I have studied this in almost every physiology book but I just can't understand how carbon monoxide can affect oxygen's affinity to Hemoglobin. I know that there is left shift in oxygen dissociation curve but why?
Affinity for any ligand to a protein is a function of the shape of the protein which provides some place for the ligand to bind/interact.
Hemoglobin typically exists in tetrameric form: it is a collection of 4 subunits that each bind 1 molecule of oxygen.
The shape of hemoglobin is affected by CO2/pH, which is important for having high affinity for oxygen in the lungs and lower affinity for oxygen in tissues where a lot of CO2 is released (i.e., where there is a high rate of metabolism).
The shape is also affected by binding oxygen itself: binding oxygen to one subunit causes conformational change in the other subunits of the tetramer, increasing their affinity for oxygen. This is called "cooperative binding."
So, how does any of this relate to CO? Well, it turns out that not only does CO bind very tightly to hemoglobin in the place oxygen would normally bind, taking up space and reducing the capacity for oxygen, it also very strongly increases the affinity of the other subunits for oxygen. It increases the affinity enough that even in the low-oxygen high-CO2 environment of the capillaries, carboxyhemoglobin (hemoglobin bound to CO) continues to hang on to rather than release oxygen. This is represented by a shift in the dissociation curve to the left: oxygen stays bound even when the concentration is low.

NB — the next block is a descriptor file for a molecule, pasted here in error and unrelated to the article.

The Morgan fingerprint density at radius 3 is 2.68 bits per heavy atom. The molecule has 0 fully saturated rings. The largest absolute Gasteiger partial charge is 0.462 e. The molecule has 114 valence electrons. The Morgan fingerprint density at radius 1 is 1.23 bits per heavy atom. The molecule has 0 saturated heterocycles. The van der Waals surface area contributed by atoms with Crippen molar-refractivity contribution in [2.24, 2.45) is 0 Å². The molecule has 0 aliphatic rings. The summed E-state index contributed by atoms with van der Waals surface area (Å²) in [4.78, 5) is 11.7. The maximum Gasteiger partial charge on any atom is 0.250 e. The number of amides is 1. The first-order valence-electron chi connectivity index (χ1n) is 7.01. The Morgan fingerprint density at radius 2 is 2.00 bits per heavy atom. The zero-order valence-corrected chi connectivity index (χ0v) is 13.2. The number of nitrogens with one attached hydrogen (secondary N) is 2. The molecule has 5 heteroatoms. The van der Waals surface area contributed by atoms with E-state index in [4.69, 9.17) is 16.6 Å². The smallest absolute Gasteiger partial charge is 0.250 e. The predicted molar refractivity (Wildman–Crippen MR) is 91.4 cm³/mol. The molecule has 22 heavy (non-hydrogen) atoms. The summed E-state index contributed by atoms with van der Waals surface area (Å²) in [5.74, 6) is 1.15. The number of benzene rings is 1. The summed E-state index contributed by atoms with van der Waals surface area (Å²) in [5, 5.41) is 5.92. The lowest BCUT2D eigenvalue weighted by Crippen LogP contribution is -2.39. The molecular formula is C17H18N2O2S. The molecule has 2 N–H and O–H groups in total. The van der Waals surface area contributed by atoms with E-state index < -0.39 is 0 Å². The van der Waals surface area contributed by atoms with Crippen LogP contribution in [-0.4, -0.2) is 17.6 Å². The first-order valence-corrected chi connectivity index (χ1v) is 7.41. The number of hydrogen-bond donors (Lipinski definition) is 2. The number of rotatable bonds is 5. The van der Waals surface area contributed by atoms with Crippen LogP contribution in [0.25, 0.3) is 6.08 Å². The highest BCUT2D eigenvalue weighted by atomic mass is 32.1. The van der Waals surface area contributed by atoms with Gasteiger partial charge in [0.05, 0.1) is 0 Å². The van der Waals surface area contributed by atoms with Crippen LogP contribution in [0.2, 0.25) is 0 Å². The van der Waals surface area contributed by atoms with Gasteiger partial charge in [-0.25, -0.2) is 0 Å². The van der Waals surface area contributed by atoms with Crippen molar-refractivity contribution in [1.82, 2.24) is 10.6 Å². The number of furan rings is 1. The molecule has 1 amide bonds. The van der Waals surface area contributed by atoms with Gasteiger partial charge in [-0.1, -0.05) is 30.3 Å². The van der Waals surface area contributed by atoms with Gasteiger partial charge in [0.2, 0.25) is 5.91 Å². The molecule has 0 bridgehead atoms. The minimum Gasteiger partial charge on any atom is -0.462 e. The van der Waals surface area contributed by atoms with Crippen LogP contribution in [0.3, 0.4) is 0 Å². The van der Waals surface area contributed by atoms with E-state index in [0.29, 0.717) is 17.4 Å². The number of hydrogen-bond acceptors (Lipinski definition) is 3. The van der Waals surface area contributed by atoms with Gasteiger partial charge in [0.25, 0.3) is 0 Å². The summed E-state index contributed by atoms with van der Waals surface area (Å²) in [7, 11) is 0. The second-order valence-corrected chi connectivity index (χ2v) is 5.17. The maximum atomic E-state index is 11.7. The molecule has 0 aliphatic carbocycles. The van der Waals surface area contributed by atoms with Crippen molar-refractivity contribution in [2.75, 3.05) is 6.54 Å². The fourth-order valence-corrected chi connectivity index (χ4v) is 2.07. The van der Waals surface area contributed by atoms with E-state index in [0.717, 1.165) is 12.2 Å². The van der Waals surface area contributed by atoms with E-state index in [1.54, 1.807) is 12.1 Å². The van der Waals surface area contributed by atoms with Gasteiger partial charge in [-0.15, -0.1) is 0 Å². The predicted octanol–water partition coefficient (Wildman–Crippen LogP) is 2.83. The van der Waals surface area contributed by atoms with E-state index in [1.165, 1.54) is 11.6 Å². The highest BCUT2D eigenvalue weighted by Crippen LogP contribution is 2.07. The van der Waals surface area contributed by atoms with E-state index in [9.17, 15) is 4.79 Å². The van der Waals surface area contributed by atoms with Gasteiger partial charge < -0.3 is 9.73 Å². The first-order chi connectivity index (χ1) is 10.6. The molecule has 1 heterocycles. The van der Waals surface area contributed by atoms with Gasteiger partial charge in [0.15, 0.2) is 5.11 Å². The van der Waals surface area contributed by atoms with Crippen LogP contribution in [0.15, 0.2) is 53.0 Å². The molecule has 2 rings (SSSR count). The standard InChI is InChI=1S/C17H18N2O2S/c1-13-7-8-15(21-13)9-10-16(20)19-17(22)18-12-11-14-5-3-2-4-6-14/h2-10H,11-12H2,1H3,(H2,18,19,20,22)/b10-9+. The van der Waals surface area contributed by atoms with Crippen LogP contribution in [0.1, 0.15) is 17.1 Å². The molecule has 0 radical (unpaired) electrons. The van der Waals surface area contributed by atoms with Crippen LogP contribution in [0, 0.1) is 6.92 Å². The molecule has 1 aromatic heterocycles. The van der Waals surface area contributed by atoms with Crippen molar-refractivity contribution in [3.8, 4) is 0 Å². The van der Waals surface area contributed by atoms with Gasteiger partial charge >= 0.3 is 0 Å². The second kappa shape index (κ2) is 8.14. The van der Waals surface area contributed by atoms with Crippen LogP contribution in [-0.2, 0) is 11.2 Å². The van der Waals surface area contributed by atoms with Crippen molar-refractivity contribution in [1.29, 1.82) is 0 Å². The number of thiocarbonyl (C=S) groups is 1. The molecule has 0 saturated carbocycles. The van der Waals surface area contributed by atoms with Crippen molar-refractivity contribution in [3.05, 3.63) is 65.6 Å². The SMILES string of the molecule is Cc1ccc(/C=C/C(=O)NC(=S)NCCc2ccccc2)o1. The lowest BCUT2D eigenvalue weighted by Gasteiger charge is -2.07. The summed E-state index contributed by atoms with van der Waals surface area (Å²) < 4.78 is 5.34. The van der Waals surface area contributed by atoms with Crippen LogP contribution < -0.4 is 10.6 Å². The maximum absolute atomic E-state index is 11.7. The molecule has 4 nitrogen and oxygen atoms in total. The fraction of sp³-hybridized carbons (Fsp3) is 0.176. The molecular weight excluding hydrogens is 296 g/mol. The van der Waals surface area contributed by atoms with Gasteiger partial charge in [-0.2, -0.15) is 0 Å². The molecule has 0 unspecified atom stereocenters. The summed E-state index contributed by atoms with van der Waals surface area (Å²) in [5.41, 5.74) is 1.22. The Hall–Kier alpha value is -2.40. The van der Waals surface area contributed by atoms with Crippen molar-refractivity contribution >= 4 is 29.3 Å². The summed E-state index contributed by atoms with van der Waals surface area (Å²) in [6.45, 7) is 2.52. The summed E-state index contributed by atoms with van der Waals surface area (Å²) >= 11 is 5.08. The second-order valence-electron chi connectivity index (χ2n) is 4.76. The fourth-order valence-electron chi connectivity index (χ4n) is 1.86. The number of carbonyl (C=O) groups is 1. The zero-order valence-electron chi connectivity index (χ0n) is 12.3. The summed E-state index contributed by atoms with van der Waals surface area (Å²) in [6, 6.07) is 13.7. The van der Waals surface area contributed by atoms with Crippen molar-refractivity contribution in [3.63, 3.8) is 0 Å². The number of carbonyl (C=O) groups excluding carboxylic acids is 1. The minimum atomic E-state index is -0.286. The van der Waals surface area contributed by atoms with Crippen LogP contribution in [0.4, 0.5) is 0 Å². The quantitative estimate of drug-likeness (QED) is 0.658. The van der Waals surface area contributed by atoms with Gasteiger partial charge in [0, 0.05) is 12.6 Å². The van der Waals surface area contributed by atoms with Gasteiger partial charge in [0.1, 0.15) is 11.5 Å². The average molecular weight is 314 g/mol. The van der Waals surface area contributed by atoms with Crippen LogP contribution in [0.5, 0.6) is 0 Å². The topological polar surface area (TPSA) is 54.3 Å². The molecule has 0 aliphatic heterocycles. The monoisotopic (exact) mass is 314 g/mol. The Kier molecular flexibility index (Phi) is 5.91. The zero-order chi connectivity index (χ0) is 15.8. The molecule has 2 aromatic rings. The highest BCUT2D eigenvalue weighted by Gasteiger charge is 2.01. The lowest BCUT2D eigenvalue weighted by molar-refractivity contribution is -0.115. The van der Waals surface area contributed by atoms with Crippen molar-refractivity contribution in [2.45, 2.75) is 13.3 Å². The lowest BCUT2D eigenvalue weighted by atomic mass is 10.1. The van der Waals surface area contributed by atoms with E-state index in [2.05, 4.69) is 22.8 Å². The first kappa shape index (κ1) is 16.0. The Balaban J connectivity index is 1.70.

This means that fewer CO molecules are necessary to cause deficits in oxygen transport than would be needed if it was only taking up space: one CO molecule binding to a hemoglobin tetramer effectively prevents transport of up to 4 molecules of oxygen.
As a quick caveat, I believe some of the biophysics here are still incompletely understood, so please consider this answer to be an approximation and an explanation of experimental findings to a level of precision sufficient to understand the pathophysiology of CO poisoning. More depth is necessary for a biophysical approach.
Roughton, F. J. W., & Darling, R. C. (1944). The effect of carbon monoxide on the oxyhemoglobin dissociation curve. American Journal of Physiology-Legacy Content, 141(1), 17-31.
Eaton, W. A., Henry, E. R., Hofrichter, J., & Mozzarelli, A. (1999). Is cooperative oxygen binding by hemoglobin really understood?. Nature Structural & Molecular Biology, 6(4), 351.
It doesn’t. Carbon monoxide has a higher affinity to hemoglobin (as in, binds better to the protein), that’s why it prevents oxygen from binding to hemoglobin.